Heidi Kleinrichert and Natasha Nuerge have played together as a double team for around two years. Their approach is simple:
“Maintaining the fun factor in this sport is crucial,” Kleinrichert, a Fort Wayne-based real estate agent, told Stephen Hunt of Red Line Editorial. “Having had our fair share of intense tennis matches, we made a pact to keep it light here.”
A Unique Journey
Competing as a doubles team at the 2023 Biofreeze USA Pickleball National Championships at Brookhaven Country Club in Farmers Branch, Texas, these two accomplished players, Kleinrichert and Nuerge, share a unique journey.
Their paths, like so many pickleball friends, first crossed on a tennis court. Funnily enough, this was after graduation from the University of Indiana, which they both attended without ever meeting. Since then, their pickleball partnership has seamlessly combined competition and fun in equal measure.
“Every time we’re on the court, we want to win,” said Nuerge, remarked Nuerge, a former standout in tennis at the All-Big Ten Conference for the Hoosiers in 1996. “We go with that intention, but if it doesn’t happen, maybe we’re mad for a couple of hours, and then we’re over it.”
Their camaraderie off-court is reflected in their harmonious on-court performances, whether during tournaments or their thrice-weekly pickleball sessions back in Indiana.
“Well, she’s a lefty, I’m a righty. So, it’s kind of nice that we complement each other on the court, so our forehands get to be in the middle,” says Kleinrichert. “We’re also very good friends. On the court, you have to be able to talk and communicate in a way where you don’t get mad at each other.
“Sometimes, if you play with a partner that’s too sensitive and you start passing strongly, they can get upset with you, and it can hurt a friendship.
We have a camaraderie. We walk off the court, and we’re friends. We never really get upset at one another. We get upset at ourselves, but we strategize well.”
A Delicate Balance
They maintain a delicate balance between competitive spirit and friendship but always ensure their synergy flourishes on the court. While Nuerge acknowledges her partner’s strategic prowess, Kleinrichert credits Nuerge for enhancing her skills in the game:
“She executes so well. She was a DI tennis player in college, so she’s a really good player. I enjoy her skill, and I learn a lot from her.”
Nuerge is well aware of how certain aspects of tennis have helped her transition to pickleball.
“First of all, eye-hand coordination, having quick hands, and just learning about the angles (all translate). In tennis, it’s all about geometry and the right angles,” she says. “Pickleball is no different. It’s a shorter court, so quick hands really help you. It’s an easy transition from tennis, for sure. You’re seeing a lot of pro tennis players make the transition into pickleball.”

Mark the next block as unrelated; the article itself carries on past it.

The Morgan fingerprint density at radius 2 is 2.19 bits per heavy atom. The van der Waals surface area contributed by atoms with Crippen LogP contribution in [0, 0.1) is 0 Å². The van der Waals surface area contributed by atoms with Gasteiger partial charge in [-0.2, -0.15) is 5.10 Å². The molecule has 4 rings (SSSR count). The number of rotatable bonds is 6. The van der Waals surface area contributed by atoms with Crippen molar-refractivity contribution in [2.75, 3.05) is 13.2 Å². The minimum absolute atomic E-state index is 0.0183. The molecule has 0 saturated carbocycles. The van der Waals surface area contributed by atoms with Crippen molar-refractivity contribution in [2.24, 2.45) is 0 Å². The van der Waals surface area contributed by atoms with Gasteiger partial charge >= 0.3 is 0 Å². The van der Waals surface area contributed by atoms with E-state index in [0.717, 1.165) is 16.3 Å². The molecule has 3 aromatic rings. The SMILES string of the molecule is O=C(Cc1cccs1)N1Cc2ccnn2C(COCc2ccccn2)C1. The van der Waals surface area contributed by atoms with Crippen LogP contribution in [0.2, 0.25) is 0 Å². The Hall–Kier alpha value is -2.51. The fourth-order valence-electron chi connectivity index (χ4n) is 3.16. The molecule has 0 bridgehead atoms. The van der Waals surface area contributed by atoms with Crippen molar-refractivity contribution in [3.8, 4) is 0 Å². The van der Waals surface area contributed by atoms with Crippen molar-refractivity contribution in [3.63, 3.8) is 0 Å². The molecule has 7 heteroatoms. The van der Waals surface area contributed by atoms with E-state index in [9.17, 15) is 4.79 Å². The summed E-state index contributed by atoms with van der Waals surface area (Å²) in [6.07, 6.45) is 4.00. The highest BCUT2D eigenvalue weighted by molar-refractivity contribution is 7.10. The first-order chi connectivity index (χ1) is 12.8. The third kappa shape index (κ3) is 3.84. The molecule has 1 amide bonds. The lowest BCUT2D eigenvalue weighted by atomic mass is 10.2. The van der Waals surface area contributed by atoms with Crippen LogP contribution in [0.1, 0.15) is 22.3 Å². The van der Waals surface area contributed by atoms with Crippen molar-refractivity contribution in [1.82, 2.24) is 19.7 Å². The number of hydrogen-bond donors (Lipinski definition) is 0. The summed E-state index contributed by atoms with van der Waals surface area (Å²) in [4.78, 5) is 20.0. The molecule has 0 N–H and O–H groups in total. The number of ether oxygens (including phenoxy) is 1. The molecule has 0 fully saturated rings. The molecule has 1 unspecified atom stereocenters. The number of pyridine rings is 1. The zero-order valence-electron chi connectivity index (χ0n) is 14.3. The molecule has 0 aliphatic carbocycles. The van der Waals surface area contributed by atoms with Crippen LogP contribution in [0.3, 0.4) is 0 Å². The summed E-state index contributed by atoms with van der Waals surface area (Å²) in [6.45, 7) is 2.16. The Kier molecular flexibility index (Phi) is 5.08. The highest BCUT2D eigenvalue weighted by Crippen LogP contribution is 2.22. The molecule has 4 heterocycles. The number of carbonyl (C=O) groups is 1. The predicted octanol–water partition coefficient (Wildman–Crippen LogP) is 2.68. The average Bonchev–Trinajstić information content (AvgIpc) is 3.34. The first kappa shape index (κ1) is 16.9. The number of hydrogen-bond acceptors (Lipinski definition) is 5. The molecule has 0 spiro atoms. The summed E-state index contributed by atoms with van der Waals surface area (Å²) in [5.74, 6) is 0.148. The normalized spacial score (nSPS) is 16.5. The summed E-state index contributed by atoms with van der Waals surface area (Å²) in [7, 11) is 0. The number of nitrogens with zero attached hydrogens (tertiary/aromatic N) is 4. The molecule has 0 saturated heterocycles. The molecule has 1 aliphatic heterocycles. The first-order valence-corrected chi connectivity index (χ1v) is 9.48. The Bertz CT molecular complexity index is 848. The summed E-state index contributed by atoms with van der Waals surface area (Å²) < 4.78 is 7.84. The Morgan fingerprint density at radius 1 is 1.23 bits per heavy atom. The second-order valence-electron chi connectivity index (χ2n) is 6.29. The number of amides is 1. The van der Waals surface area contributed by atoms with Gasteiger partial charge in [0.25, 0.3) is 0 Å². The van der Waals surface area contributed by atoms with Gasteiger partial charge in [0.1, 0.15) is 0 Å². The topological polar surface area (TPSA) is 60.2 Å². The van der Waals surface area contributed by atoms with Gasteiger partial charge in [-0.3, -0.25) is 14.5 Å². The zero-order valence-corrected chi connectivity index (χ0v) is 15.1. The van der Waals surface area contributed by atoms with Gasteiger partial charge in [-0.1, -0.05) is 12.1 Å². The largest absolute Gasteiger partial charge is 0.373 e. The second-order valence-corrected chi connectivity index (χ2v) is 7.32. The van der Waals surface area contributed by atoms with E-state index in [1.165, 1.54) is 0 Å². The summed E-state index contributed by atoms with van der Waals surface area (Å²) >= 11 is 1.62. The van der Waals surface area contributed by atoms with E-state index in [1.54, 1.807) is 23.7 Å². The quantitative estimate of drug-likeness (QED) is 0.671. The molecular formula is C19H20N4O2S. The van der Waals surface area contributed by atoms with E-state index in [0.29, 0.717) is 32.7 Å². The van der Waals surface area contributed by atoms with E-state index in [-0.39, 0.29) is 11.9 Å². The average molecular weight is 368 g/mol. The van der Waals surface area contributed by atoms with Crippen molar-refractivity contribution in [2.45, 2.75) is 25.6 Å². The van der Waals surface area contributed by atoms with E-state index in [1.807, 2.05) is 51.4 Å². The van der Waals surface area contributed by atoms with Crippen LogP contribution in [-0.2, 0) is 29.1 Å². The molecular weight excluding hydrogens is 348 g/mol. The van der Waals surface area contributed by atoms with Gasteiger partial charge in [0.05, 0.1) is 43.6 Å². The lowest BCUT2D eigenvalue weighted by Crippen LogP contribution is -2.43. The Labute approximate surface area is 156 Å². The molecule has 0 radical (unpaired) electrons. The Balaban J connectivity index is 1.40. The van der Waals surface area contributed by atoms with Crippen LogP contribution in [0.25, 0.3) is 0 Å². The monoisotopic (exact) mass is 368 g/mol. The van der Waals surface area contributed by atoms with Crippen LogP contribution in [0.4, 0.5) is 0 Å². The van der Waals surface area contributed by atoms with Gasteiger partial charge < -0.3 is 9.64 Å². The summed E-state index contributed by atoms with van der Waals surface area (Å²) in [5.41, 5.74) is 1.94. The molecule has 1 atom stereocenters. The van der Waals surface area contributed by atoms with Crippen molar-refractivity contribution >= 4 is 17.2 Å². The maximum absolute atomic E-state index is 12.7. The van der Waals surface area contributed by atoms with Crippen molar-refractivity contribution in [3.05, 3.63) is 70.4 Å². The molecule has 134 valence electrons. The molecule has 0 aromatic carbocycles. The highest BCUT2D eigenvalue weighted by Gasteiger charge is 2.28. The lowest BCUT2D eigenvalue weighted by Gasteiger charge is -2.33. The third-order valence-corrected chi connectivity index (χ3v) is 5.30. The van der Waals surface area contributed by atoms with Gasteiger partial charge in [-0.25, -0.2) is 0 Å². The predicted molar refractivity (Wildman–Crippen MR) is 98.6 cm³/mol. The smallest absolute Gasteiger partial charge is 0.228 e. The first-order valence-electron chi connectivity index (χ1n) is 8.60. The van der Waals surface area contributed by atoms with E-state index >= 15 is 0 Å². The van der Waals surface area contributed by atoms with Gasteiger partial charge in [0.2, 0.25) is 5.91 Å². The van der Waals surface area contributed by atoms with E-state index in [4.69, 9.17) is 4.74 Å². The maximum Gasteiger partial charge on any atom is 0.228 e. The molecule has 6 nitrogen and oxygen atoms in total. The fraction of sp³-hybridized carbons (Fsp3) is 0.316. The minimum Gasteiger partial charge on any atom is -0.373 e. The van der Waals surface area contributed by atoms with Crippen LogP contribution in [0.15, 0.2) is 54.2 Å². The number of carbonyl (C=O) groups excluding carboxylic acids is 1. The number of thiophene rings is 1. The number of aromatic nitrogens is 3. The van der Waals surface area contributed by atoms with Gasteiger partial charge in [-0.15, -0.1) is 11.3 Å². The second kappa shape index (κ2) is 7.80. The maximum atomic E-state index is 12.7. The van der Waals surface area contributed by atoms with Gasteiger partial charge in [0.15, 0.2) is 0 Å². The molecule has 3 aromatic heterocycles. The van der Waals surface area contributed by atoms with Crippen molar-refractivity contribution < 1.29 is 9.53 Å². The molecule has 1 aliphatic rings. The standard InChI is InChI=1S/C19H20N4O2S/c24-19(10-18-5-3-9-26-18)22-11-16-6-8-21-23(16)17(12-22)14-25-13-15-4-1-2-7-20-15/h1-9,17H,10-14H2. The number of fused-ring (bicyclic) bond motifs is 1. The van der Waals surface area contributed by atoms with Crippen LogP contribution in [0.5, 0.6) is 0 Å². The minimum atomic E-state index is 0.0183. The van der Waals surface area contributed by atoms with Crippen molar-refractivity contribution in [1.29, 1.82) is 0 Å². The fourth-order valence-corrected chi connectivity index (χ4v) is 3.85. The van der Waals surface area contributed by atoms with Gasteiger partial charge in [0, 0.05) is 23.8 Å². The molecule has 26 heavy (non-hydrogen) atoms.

The Friendly Side Of The Game
Nuerge also talks about how the friendly side of the game and its accessibility are so important:
“There is so much to love about this game. I think it’s very social. It’s very competitive. “It’s easy to learn, so you can quickly get decent. Then, after you reach 4.0, 4.5, then you plateau.
“I think a lot of people can get in and get decent pretty quick, and then you can compete. But the biggest thing about this game is everybody’s nice, and it’s social.”
A Vibrant Pickleball Community
Their involvement extends beyond the court, with both players being part of a vibrant pickleball community in Indiana, which traveled en masse to the Championship in Dallas.
“It is a really cool setup (here at nationals). I went to nationals a couple of years ago in California at Indian Wells,” says Kleinrichert. “They had a neat setup, and it’s a neat venue and obviously a great event. It’s amazing with all of these courts and all these people. And you have the bands, the stage, and all of the different vendors.”
The girls love to compete, that is clear, but they certainly don’t let that get in the way of a good time, as Nuerge is keen to point out:
“(We play in) maybe four or five tournaments a year. We usually try to make an event out of it, so we’ll go to Naples for a girls’ weekend, etc. It’s not all about pickleball. Pickleball is central, but there’s a lot of other things that we do.”
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